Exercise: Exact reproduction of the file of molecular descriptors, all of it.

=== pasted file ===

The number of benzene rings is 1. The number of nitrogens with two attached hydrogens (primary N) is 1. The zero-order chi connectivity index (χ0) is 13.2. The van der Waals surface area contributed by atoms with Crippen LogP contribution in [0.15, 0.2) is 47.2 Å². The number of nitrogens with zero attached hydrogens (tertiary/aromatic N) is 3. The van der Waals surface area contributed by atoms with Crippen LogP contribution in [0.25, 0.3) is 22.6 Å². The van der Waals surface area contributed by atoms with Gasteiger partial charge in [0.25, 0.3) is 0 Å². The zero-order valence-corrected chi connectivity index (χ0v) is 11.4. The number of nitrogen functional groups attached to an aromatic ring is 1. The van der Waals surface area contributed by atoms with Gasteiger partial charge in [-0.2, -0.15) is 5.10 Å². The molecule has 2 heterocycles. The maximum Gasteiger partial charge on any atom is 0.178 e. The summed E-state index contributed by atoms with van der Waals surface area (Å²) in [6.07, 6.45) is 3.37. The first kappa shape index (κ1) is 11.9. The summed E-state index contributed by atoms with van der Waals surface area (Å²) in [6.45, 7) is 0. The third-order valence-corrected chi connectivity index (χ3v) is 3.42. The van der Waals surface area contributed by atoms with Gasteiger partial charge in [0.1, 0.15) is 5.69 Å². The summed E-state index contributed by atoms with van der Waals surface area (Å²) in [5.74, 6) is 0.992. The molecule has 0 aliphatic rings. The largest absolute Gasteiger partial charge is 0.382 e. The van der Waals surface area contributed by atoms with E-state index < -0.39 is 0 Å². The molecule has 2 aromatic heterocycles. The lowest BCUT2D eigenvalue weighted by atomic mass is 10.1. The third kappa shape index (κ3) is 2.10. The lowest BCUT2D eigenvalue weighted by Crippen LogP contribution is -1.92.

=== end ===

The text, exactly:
The number of benzene rings is 1. The number of nitrogens with two attached hydrogens (primary N) is 1. The zero-order chi connectivity index (χ0) is 13.2. The van der Waals surface area contributed by atoms with Crippen LogP contribution in [0.15, 0.2) is 47.2 Å². The number of nitrogens with zero attached hydrogens (tertiary/aromatic N) is 3. The van der Waals surface area contributed by atoms with Crippen LogP contribution in [0.25, 0.3) is 22.6 Å². The van der Waals surface area contributed by atoms with Gasteiger partial charge in [0.25, 0.3) is 0 Å². The zero-order valence-corrected chi connectivity index (χ0v) is 11.4. The number of nitrogen functional groups attached to an aromatic ring is 1. The van der Waals surface area contributed by atoms with Gasteiger partial charge in [-0.2, -0.15) is 5.10 Å². The molecule has 2 heterocycles. The maximum Gasteiger partial charge on any atom is 0.178 e. The summed E-state index contributed by atoms with van der Waals surface area (Å²) in [6.07, 6.45) is 3.37. The first kappa shape index (κ1) is 11.9. The summed E-state index contributed by atoms with van der Waals surface area (Å²) in [6.45, 7) is 0. The third-order valence-corrected chi connectivity index (χ3v) is 3.42. The van der Waals surface area contributed by atoms with Gasteiger partial charge in [0.1, 0.15) is 5.69 Å². The summed E-state index contributed by atoms with van der Waals surface area (Å²) in [5.74, 6) is 0.992. The molecule has 0 aliphatic rings. The largest absolute Gasteiger partial charge is 0.382 e. The van der Waals surface area contributed by atoms with E-state index < -0.39 is 0 Å². The molecule has 2 aromatic heterocycles. The lowest BCUT2D eigenvalue weighted by atomic mass is 10.1. The third kappa shape index (κ3) is 2.10. The lowest BCUT2D eigenvalue weighted by Crippen LogP contribution is -1.92.